I Care is working to break this cycle of poverty which often times results in children being unable to attend school, have enough nourishment and in some cases be placed in orphanages when the mothers simply can't provide. These children have mothers that in general want to take care of their kids, but because of the circumstances they are in, they just can't do it without help. This is one thing that I love about what Children's HopeChest does. It enables families to stay together by joining hands to provide basic support and bridge the gap between desperation and opportunity.
They have also specifically chosen to focus on providing nutritional counseling and nutritious food to the children who are HIV+. This is making a big difference in the health of these children and allows for their medications to be more effective, giving them a better shot at a healthier life.
I Care not only works to help provide school supplies and support to the children, but also to educate and empower their mothers. I love this!
The director of I Care is a women who saw the needs of her community and decided to act. She has asked friends and others in her community to join in her efforts and has thus far supported this care point on those donations. She is a visionary and has many ideas about ways to further assist the children served there. For example, due to limited funding, I Care is only able to provide food assistance to the approximately 17 children who are HIV+. They have chosen to feed those most at risk, but lets be honest, ALL of the children at I Care would benefit from improved nutrition and more food. This is where we come in. We have the opportunity through sponsorship to join together with her to increase the capacity of I Care to serve these children.
When the team was in Ethiopia, they had the chance to play games with the kids, sing songs, teach bible stories and do crafts. As they spent time with the kids, connections were made and little bits of their personalities and stories were revealed. Today I'm going to introduce you to 8 kids that stuck out to Nick while he was there. Tomorrow, I'll post some more cuties that stole my heart through their pictures.
Introducing the Great 8
Up first is a sweet little girl, only 3 years old. She showed up in many of Nicks photos. Her name is Elshadai Desse.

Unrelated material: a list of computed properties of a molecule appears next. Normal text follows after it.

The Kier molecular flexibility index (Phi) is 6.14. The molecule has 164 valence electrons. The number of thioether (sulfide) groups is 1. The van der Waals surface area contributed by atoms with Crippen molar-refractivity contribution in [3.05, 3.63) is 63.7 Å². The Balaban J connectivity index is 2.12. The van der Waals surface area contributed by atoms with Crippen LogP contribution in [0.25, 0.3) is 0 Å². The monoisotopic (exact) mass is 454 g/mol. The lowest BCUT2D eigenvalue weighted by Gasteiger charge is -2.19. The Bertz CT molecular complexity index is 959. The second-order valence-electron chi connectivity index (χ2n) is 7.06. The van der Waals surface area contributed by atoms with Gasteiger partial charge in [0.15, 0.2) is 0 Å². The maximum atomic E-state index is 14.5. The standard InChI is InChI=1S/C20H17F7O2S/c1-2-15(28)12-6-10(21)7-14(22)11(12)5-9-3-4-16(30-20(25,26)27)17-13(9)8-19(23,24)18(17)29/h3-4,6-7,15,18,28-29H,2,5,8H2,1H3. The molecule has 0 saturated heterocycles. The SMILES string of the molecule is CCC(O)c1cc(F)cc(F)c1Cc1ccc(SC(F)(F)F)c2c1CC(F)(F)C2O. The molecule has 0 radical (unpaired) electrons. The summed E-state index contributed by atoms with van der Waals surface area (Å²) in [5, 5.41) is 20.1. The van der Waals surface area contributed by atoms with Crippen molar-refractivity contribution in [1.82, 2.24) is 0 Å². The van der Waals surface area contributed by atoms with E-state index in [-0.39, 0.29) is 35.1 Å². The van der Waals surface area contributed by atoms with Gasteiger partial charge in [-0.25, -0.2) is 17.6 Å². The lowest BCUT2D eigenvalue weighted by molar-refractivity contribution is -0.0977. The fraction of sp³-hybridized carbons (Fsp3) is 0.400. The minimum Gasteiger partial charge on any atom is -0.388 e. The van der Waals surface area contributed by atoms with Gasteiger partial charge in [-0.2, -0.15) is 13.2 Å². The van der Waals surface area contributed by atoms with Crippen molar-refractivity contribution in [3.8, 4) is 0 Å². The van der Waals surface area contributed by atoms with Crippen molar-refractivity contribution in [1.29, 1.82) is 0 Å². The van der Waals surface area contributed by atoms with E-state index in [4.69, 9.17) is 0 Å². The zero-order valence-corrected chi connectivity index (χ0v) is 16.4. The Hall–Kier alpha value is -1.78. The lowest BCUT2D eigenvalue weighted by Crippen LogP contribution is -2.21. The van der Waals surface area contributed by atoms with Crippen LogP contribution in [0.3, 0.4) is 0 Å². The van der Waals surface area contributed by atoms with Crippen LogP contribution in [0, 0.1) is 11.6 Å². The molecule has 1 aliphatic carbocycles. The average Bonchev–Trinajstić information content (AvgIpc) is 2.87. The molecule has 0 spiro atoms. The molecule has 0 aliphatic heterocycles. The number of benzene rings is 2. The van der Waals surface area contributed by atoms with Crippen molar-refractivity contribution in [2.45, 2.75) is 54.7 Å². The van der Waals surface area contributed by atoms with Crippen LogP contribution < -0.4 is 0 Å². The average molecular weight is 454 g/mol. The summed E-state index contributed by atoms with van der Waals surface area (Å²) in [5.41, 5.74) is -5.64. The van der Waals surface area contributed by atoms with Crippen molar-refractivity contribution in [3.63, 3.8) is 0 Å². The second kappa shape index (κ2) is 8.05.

Next up is Surafel Belay, an 8 year old little boy who Nick said was really a sweet kid and loved musical chairs and craft time.
Nick said this next girl was so tiny and frail and so sweet too. I just think she is adorable and has the most beautiful eyes. Meet 5 year old Simegne Alemeshet
This is Dagim Chekol and he is a 7 year old boy who loved all of the games that the team played with the kids. Nick said he was super competitive. I just have to say, there's nothing like watching some of these boys plays sports and games. They really go after it!
Nick said this next little guy, Nathnael Debebe was such a good kid and he remembers he needed a little extra help during craft time. I just love his smile. Such a cutie!
Nick went on and on about how smart this next little girl is. He said that after hearing all of the team members names just once, that she was able to identify them all by name. He said she was a natural leader, knew lots of English words, was a great helper and just pure joy! Meet 10 year old
|pictured here with one of the team members|
This next precious girl caught our eye first because of her name "Rahel." She actually resembles our Rahel when she was that age. We have one picture of our daughter Rahel around the age of 6 wearing a pink wind suit that resembles this Rahel.
Meet 6 year old Rahel Abera.
|our Rahel age 6 years|
And finally, I've saved my favorite for last. This is 7 year old Mikiyas Jemal. The top picture is one of the first pictures Nick sent me while he was in Ethiopia. Mikiyas is the little guy in the front. He just stole my heart. He has a lazy left eye. Meron came home with a lazy eye and we were able to patch her eye, retrain her brain to use that eye and restore her vision. This is something that if taken care of early, can usually be corrected. I'm praying one of our friends will sponsor this little one so we can follow his progress. Perhaps he will even be able to get treatment for his eye condition. We have lots more pictures of him that I'd be happy to send to his sponsor family. Nick said he had the sweetest personality.
|with his mother|
So there you have it. Eight precious children who have through no fault of their own been born into some pretty rough circumstances. But their stories don't end here. These kids have hope of a different kind of future and
their hope is YOU.
I've talked to many people over the years about orphan care, adoption and sponsorship. So many people will say, "Oh, I'd love to do that some day." Or, "I've always wanted to do that but......." fill in the blank. There are many reasons one could give to not sponsor one of these children.
But, when it comes right down to it, nearly all of you who will read this post have the means and ability to make the $38 per month commitment to change one of these children's lives.
The $38 per month sponsorship provideds food, water, basic medical care, education and discipleship. To read more about HopeChest's model, click here.
If you have any questions about any of the kids I've listed or about HopeChest or I Care for the Nations, please email me at firstname.lastname@example.org.
And if one of these kiddos caught your eye or made you think, hmmm, maybe I'm supposed to do this sponsorship thing, please email me email@example.com and I'll connect you with our sponsorship coordinator.
Once a child has a sponsor, I'll update this page. I'm hoping to be able to mark SPONSORED by each of these kids' names by the end of the week.
Stay tuned. I'll be posting more pictures tomorrow.
Time to take that next small step!